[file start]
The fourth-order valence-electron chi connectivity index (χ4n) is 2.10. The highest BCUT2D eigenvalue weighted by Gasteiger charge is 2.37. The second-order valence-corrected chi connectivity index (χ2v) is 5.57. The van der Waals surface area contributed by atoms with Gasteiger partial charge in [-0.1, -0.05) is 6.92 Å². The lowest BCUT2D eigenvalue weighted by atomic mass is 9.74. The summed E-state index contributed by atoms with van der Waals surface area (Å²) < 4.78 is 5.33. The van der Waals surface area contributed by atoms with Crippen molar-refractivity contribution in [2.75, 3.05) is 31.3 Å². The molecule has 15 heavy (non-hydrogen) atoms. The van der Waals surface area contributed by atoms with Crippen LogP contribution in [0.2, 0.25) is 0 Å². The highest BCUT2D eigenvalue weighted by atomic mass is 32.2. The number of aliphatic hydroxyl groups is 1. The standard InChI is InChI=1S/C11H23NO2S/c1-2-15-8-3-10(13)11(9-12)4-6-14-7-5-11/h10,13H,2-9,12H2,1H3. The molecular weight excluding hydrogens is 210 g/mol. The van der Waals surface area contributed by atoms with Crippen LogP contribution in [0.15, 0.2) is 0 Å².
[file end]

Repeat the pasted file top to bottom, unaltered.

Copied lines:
The fourth-order valence-electron chi connectivity index (χ4n) is 2.10. The highest BCUT2D eigenvalue weighted by Gasteiger charge is 2.37. The second-order valence-corrected chi connectivity index (χ2v) is 5.57. The van der Waals surface area contributed by atoms with Gasteiger partial charge in [-0.1, -0.05) is 6.92 Å². The lowest BCUT2D eigenvalue weighted by atomic mass is 9.74. The summed E-state index contributed by atoms with van der Waals surface area (Å²) < 4.78 is 5.33. The van der Waals surface area contributed by atoms with Crippen molar-refractivity contribution in [2.75, 3.05) is 31.3 Å². The molecule has 15 heavy (non-hydrogen) atoms. The van der Waals surface area contributed by atoms with Crippen LogP contribution in [0.2, 0.25) is 0 Å². The highest BCUT2D eigenvalue weighted by atomic mass is 32.2. The number of aliphatic hydroxyl groups is 1. The standard InChI is InChI=1S/C11H23NO2S/c1-2-15-8-3-10(13)11(9-12)4-6-14-7-5-11/h10,13H,2-9,12H2,1H3. The molecular weight excluding hydrogens is 210 g/mol. The van der Waals surface area contributed by atoms with Crippen LogP contribution in [0.15, 0.2) is 0 Å².